A four day show sponsored by the Chamber of Automotive Manufacturers in the Philippines, Inc., the 5th Philippine International Motor Show is a little bit more specialist than the other car shows we have on the calendar. Instead of just a show where manufacturers and the aftermarket come in to show off their latest offering, PIMS 2014 is turned towards the future of the Philippine motoring industry, and the future of motoring in general. Sure, there were the usual unveils and special discounts, but the show program also included talks and presentations on high-tech, high-sustainability motoring.
Toyota. Say the name and images of cars that run hundreds of thousands of kilometres with only routine maintenance come to mind. The name “Toyota” has long been synonymous with amazing reliability and toughness, and of cars that will never just not work. Of late though, a miasma of staidness has surrounded the marque, with the common knock being that their cars are merely wheeled appliances, built to convey and nothing more. The GT 86 has worked to turn it around somewhat, and the FT-1 concept helped a little more, but the general miasma of “wheeled appliance” still remains.
In reality, Toyota has a rich heritage of sporting history, putting good engines into effective rear-wheel drive platforms and wrapping attractive bodies around them. The guardians of this heritage are the loyal wrenchers who keep their old Toyotas vibrant and alive, keeping witness to a time when Toyotas were bulletproof fun. Continue reading
On the 18th of September, the doors of the Philippine World Trade Center opened to welcome hordes of car enthusiasts, their families and their cars to the 5th Philippine International Motor Show (PIMS). Staged by the Chamber of Automotive Manufacturers of the Philippines, Inc. – better known as CAMPI – seventeen vehicle manufacturers and distributors brought together quite a selection of cars and technology for all to behold.
Of course, great big shows always start off with a great big opening ceremony.
The man-cave is a mystical place for men with hobbies. A quiet place all to himself, the man-cave is the masculine equivalent of J.K. Rowling’s gender-neural Room of Requirement. Depending on the chosen hobby or passion of its owner, the man-cave can either be a place of quiet, wood-panelled and leather-wrapped contemplation, a home-based mecca of sports or a place where the man is free to craft, with his hands, what his mechanical imagination designs.
What we have here, then, is one very fine example of the man-cave. Or in more equalised terms, a workshop of a very high calibre. Continue reading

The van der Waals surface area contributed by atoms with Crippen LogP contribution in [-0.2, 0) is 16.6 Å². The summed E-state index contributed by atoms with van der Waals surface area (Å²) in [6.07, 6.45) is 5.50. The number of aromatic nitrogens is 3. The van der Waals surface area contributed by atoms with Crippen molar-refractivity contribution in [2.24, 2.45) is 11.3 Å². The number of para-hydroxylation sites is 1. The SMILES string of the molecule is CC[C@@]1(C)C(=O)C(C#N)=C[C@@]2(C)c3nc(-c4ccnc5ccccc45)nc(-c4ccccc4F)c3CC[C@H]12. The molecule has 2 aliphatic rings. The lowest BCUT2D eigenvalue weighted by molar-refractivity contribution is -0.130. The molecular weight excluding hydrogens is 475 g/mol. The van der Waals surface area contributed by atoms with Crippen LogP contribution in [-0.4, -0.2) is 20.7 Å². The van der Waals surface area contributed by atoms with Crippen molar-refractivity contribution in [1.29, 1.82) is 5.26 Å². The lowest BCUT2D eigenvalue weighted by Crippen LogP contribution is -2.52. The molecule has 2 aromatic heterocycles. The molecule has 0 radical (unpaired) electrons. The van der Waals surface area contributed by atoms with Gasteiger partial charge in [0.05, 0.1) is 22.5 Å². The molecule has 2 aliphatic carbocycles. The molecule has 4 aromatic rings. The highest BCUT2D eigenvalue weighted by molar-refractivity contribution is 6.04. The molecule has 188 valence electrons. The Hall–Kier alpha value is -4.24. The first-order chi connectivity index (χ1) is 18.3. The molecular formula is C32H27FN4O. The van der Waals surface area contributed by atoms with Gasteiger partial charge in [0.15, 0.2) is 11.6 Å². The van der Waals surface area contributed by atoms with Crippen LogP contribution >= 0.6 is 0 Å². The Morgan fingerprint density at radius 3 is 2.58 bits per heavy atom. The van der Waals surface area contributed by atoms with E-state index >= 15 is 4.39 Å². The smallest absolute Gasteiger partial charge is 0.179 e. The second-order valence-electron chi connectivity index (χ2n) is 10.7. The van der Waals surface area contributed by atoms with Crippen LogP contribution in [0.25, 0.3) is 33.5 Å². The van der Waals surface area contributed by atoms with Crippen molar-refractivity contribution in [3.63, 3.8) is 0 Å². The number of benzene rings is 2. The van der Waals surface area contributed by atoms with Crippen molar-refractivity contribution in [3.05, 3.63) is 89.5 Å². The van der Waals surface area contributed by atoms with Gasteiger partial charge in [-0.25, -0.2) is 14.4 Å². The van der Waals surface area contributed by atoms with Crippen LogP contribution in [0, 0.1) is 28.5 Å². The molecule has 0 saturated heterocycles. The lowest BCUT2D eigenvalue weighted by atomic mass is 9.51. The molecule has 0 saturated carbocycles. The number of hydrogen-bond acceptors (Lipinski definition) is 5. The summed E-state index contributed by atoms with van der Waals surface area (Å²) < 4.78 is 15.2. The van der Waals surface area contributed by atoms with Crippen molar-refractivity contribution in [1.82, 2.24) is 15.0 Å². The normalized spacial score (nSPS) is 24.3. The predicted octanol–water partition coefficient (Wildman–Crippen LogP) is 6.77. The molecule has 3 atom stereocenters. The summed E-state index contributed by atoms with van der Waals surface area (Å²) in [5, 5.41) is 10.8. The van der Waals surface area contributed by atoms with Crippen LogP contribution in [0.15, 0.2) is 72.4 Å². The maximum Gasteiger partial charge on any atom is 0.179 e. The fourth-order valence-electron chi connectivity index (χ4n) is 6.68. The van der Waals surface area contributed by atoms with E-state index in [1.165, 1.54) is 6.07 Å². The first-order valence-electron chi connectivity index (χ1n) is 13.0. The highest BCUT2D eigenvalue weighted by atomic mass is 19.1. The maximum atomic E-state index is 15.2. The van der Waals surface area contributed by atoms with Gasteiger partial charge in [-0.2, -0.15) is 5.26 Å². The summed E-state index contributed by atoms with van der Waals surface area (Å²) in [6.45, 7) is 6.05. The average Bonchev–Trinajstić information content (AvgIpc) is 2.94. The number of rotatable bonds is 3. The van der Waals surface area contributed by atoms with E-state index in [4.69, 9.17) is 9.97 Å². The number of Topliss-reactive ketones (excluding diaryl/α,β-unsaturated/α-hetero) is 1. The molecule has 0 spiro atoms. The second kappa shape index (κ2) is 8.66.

Among the many Minis present for the celebration of the 55th anniversary of the small car, were a few tough Minis from the Move Over racing team. In the group was one that drew particular attention: a blue Clubman with a very unique engine setup. A few days after the event, a message popped up in our inbox. Soon after that…
…we had a gracious invitation to the home of the supercharged Clubman’s family.
We last left the Mini’s 55th with a pair of luridly painted and decorated Minis, proving that there really is no sullying the Mini’s good looks. This time we take a look at what happens when you decide to prioritise function over most everything else; we’re starting off with some Minis that were built to go hunting.
Strung between two tents was this banner, announcing the presence of the Move Over race team. Continue reading
When the Mini started selling in 1959, BMC soon discovered a problem with the car’s sales: there was hardly any profit to be made at the price they were selling it at. To be sure, this was no fault of the car, but of the staff in BMC’s finance office. Perhaps they should have taken a far closer look at the car’s engineering before deciding upon the car’s selling price. Soon though, BMC had no choice: the Mini had become such an icon that they couldn’t afford to not sell it.
In December of 1956, Britain was in quite a fix: a not-insignificant political indiscretion dubbed Operation Musketeer involving the Suez Canal resulted in an embargo on oil shipments to both France and United Kingdom. This prompted the return of fuel rationing to the country and ruined British car sales; overnight, German microcars like the Isetta and Messerschmidt became the cars of choice, being more frugal than anything the British had on hand. BMC (British Motor Company) was particularly concerned, both because they stood to lose a large chunk of market share and because chairman Leonard Lord reportedly took personal offense to the German “bubblecars”.
Enter the BMC Mini.
Just because it was a VW event doesn’t mean there was nothing but VWs on the Camp Aguinaldo Parade Grounds. A few newer cars came along, probably friends of the VW owners or event organisers. Notable party crashers were a blue late-model Lexus IS C and a – most likely – Guards Red 997 911 Turbo. Expensive as those two are, these two held my attention far better, if only for the rarity and oddball factor.
If you can believe me, this MG is the less-oddball vehicle.
One does not simply have a car show. A lot of logistics is involved in putting together a car show, even one in a wide-open space. After the obvious bureaucratic hurdles of finding and reserving a space for your show, there is of course the matter of the cars that will be in it. Where do you put each of them? How do you make sure that they enter the show area in an orderly fashion? Well, for one thing it helps a little if the cars in the show are small.
Or, in this case, mini.